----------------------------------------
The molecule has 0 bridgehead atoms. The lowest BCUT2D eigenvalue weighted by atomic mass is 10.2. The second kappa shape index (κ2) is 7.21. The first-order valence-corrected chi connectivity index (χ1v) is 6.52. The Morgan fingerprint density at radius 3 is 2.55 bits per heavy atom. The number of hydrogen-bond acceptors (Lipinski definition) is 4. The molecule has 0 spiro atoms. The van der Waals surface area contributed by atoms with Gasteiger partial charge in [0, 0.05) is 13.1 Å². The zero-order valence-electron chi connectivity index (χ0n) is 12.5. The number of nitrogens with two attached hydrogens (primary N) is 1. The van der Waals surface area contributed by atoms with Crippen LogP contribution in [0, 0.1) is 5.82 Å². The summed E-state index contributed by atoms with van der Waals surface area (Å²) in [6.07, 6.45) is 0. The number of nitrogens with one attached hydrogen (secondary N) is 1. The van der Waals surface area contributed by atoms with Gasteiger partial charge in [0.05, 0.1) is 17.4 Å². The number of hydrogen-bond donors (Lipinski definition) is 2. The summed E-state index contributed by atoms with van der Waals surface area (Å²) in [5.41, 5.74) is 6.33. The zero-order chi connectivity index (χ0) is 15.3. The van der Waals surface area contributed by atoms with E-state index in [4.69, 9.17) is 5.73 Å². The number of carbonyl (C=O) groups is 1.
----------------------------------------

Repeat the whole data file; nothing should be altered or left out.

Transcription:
The molecule has 0 bridgehead atoms. The lowest BCUT2D eigenvalue weighted by atomic mass is 10.2. The second kappa shape index (κ2) is 7.21. The first-order valence-corrected chi connectivity index (χ1v) is 6.52. The Morgan fingerprint density at radius 3 is 2.55 bits per heavy atom. The number of hydrogen-bond acceptors (Lipinski definition) is 4. The molecule has 0 spiro atoms. The van der Waals surface area contributed by atoms with Gasteiger partial charge in [0, 0.05) is 13.1 Å². The zero-order valence-electron chi connectivity index (χ0n) is 12.5. The number of nitrogens with two attached hydrogens (primary N) is 1. The van der Waals surface area contributed by atoms with Crippen LogP contribution in [0, 0.1) is 5.82 Å². The summed E-state index contributed by atoms with van der Waals surface area (Å²) in [6.07, 6.45) is 0. The number of nitrogens with one attached hydrogen (secondary N) is 1. The van der Waals surface area contributed by atoms with Gasteiger partial charge in [0.05, 0.1) is 17.4 Å². The number of hydrogen-bond donors (Lipinski definition) is 2. The summed E-state index contributed by atoms with van der Waals surface area (Å²) in [5.41, 5.74) is 6.33. The zero-order chi connectivity index (χ0) is 15.3. The van der Waals surface area contributed by atoms with E-state index in [4.69, 9.17) is 5.73 Å². The number of carbonyl (C=O) groups is 1.